Blog dedicated to reporting on Mexican drug cartels
on the border line between the US and Mexico

Friday, August 13, 2010

South Texas Gun Seizures Tied to Ex-Drug Agent

By Guillermo Contreras
San Antonio Express-News

Oklahoma Bureau of Narcotics undercover agent Francisco Javier Reyes Luna is facing three counts of federal firearm violations.

Three firearms seizures in South Texas this year, totaling 131 weapons headed toward Mexico, appeared unrelated, until federal agents traced several of the weapons to an unlikely source.

This week, agents with the U.S. Bureau of Alcohol, Tobacco, Firearms and Explosives arrested a now-former agent with the Oklahoma Bureau of Narcotics and Dangerous Drugs on charges that he bought and sold high-powered guns for illegal export to Mexico.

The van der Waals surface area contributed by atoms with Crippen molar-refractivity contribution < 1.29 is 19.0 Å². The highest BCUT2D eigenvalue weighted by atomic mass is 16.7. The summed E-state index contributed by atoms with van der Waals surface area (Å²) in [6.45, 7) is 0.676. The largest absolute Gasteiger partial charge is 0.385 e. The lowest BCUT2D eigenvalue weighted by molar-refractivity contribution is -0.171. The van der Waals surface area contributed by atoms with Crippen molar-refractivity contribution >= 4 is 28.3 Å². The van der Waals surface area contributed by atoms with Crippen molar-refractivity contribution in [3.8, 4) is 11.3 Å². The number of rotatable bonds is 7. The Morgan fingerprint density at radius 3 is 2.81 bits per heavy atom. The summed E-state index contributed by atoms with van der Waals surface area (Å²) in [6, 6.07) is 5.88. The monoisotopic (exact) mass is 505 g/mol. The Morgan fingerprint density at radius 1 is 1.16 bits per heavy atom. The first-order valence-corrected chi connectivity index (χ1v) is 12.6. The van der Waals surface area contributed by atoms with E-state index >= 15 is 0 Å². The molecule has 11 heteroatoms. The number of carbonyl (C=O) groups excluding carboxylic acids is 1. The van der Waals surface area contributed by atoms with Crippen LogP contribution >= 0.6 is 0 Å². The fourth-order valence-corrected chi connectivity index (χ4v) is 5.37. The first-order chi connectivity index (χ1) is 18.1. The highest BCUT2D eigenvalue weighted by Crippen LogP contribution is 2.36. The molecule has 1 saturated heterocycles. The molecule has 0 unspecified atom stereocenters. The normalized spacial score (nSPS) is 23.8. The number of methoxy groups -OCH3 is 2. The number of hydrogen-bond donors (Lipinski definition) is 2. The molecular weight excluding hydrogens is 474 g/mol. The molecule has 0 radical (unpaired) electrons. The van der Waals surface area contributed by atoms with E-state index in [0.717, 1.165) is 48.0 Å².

Francisco Javier Reyes, 29, is suspected of running the underground venture while he worked for the Oklahoma anti-drug agency, court records show. He was released on bail. Neither Reyes nor his lawyer returned calls seeking comment.

Court papers said Reyes recruited at least two men to act as “straw buyers” to purchase .50-caliber guns and assault-style rifles for him in Oklahoma. One has not been charged, and the other has since died under circumstances that relatives said are suspicious, according to court records.

The documents said Reyes paid the buyers $50 to $100 for each gun they bought, which made him a target of Project Gunrunner, an ATF initiative aimed at gun traffickers.